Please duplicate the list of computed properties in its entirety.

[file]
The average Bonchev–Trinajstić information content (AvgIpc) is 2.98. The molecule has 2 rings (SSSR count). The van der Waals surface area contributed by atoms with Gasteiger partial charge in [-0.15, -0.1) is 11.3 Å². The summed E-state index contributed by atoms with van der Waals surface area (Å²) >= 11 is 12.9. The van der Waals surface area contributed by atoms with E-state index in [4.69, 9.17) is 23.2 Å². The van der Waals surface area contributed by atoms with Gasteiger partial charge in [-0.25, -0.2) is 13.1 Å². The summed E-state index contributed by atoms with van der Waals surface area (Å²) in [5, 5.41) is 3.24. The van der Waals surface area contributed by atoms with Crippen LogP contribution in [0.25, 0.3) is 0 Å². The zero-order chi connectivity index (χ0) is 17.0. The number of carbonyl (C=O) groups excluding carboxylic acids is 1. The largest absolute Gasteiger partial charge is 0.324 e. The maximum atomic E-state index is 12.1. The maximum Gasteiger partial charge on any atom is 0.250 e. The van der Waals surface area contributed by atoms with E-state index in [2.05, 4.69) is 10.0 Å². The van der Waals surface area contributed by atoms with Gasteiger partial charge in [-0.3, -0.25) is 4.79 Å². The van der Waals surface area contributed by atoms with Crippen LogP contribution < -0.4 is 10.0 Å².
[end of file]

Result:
The average Bonchev–Trinajstić information content (AvgIpc) is 2.98. The molecule has 2 rings (SSSR count). The van der Waals surface area contributed by atoms with Gasteiger partial charge in [-0.15, -0.1) is 11.3 Å². The summed E-state index contributed by atoms with van der Waals surface area (Å²) >= 11 is 12.9. The van der Waals surface area contributed by atoms with E-state index in [4.69, 9.17) is 23.2 Å². The van der Waals surface area contributed by atoms with Gasteiger partial charge in [-0.25, -0.2) is 13.1 Å². The summed E-state index contributed by atoms with van der Waals surface area (Å²) in [5, 5.41) is 3.24. The van der Waals surface area contributed by atoms with Crippen LogP contribution in [0.25, 0.3) is 0 Å². The zero-order chi connectivity index (χ0) is 17.0. The number of carbonyl (C=O) groups excluding carboxylic acids is 1. The largest absolute Gasteiger partial charge is 0.324 e. The maximum atomic E-state index is 12.1. The maximum Gasteiger partial charge on any atom is 0.250 e. The van der Waals surface area contributed by atoms with E-state index in [2.05, 4.69) is 10.0 Å². The van der Waals surface area contributed by atoms with Gasteiger partial charge in [-0.3, -0.25) is 4.79 Å². The van der Waals surface area contributed by atoms with Crippen LogP contribution < -0.4 is 10.0 Å².